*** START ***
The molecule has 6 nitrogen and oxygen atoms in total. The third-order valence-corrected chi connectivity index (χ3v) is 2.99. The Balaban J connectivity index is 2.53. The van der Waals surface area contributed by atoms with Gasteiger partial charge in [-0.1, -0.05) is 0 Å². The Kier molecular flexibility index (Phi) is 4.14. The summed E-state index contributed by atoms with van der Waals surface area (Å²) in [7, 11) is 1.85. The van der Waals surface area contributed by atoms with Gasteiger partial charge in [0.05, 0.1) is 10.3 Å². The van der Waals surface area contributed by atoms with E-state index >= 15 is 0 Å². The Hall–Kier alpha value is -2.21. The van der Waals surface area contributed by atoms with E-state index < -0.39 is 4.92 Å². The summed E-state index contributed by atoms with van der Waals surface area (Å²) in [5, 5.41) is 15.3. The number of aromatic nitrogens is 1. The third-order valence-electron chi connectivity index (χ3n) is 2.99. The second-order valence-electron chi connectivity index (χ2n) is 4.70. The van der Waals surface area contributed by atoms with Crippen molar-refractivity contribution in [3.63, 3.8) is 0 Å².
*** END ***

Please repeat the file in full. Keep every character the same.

The molecule has 6 nitrogen and oxygen atoms in total. The third-order valence-corrected chi connectivity index (χ3v) is 2.99. The Balaban J connectivity index is 2.53. The van der Waals surface area contributed by atoms with Gasteiger partial charge in [-0.1, -0.05) is 0 Å². The Kier molecular flexibility index (Phi) is 4.14. The summed E-state index contributed by atoms with van der Waals surface area (Å²) in [7, 11) is 1.85. The van der Waals surface area contributed by atoms with Gasteiger partial charge in [0.05, 0.1) is 10.3 Å². The van der Waals surface area contributed by atoms with E-state index >= 15 is 0 Å². The Hall–Kier alpha value is -2.21. The van der Waals surface area contributed by atoms with E-state index < -0.39 is 4.92 Å². The summed E-state index contributed by atoms with van der Waals surface area (Å²) in [5, 5.41) is 15.3. The number of aromatic nitrogens is 1. The third-order valence-electron chi connectivity index (χ3n) is 2.99. The second-order valence-electron chi connectivity index (χ2n) is 4.70. The van der Waals surface area contributed by atoms with Crippen molar-refractivity contribution in [3.63, 3.8) is 0 Å².